Conversion rates also improved for small business advertisers, with 35.3% of clicks resulting in website conversion action, compared with 32% in Q3 2009 and 26.6% in Q4 2008. Actions are predominantly calls, and also include sending emails or SMS texts, form fills, printed driving directions or video views. The average keyword count per small business advertiser increased by 21% in Q4 2009 over Q3 2009, to an average 67 keywords.
WebVisible CEO, Kirsten Mangers, says "... these numbers show increased confidence by small businesses in using search to gain leads, and increased ability to turn those leads into sales... "
Mangers continued, "... a key is knowing the most cost-effective place to spend those ad dollars... Bing has higher click-through rates and lower costs-per-click than Google... often a better buy."
Click-through rates and cost-per-click did not change significantly on the search engines on a quarter over quarter basis:
Effective with the Q4 2009 study, WebVisible has begun analyzing the spend among different types and sizes of small businesses, segmenting advertisers into five distinct groups based upon their organizational maturity and advertising propensities:
Profile of Segmented Small Businesses
Part_Timers / Newbies
Estimated 5 - 7 million in U.S.
Not in dun & bradstreet database
New businesses with small commercial footprint
Estimated 2.8 - 3.8 million in U.S.
1 employees 0 - 2 years in business <$200k/year in sales
Unknown business/legal type
Estimated 1 - 1.9 million in U.S.
2 to 4 employees 2 - 5 years in business $200k-$400k in sales
Small Business: Generalists
Estimated 0.8 - 1.4 million in U.S.
5 to 24 employees 5+ years in business $500k-$2.4m in sales
Small Business: Managers
Estimated 400,000 - 700,000 in U.S.
25+ employees 5+ years in business $2.5m+ in sales
Source: WebVisible, March 2010
"In most reports and trend stories, all small businesses get lumped into the same category," said Mangers. "But a solo entrepreneur running his architecture business in the evenings is not going to have a lot in common with a 10-person hair salon or a three-location local restaurant chain.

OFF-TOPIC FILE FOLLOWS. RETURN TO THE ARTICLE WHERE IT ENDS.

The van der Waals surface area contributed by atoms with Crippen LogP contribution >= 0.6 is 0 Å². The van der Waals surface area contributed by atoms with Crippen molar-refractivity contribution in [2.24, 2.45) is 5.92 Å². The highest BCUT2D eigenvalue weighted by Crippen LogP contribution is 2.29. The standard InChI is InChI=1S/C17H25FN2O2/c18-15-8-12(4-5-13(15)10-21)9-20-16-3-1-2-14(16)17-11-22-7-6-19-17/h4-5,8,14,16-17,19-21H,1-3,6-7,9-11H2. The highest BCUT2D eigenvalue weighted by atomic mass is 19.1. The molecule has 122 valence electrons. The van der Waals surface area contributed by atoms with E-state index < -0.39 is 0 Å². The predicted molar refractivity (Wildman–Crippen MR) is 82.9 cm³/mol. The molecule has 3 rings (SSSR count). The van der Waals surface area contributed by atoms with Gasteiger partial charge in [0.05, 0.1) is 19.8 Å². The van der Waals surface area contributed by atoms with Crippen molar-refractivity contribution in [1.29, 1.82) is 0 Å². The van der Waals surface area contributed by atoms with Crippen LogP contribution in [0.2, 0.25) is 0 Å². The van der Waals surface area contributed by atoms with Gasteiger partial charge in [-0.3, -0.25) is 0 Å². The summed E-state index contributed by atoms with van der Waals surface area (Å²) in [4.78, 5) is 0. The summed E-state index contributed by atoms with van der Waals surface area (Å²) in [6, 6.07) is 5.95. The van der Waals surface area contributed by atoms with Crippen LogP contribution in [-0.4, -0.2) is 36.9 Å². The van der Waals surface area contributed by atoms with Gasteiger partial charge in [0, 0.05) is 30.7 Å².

Examination of spend levels by segment revealed that, not surprisingly, larger businesses are more likely to spend more on advertising.
Index of Historical Advertising Spend (1.0 baseline = average spending across all advertisers)
Small business generalists
Small business managers
Source: WebVisible, March 2010
Part-Timers, perhaps with bigger dreams and better funded pockets than Soloists, who depend on their business for income, outspend Soloists by 33%.
Entrepreneurs, who still keep a tight rein on expenses, spend slightly less than average. It is not until a business has more than $500,000 a year in revenue and at least five employees that advertising spending goes above average.
Small Business Managers, who are most likely sales or marketing specialists within their organizations, are dependent on advertising to drive leads to the business and thus spend more than twice the average among all the small businesses included in the study.
The data represents nearly $22 million in U.S. small business advertiser spending in Q4 2009 from more than 12,000 individual advertisers
To follow up with WebVisible for additional information, please visit here.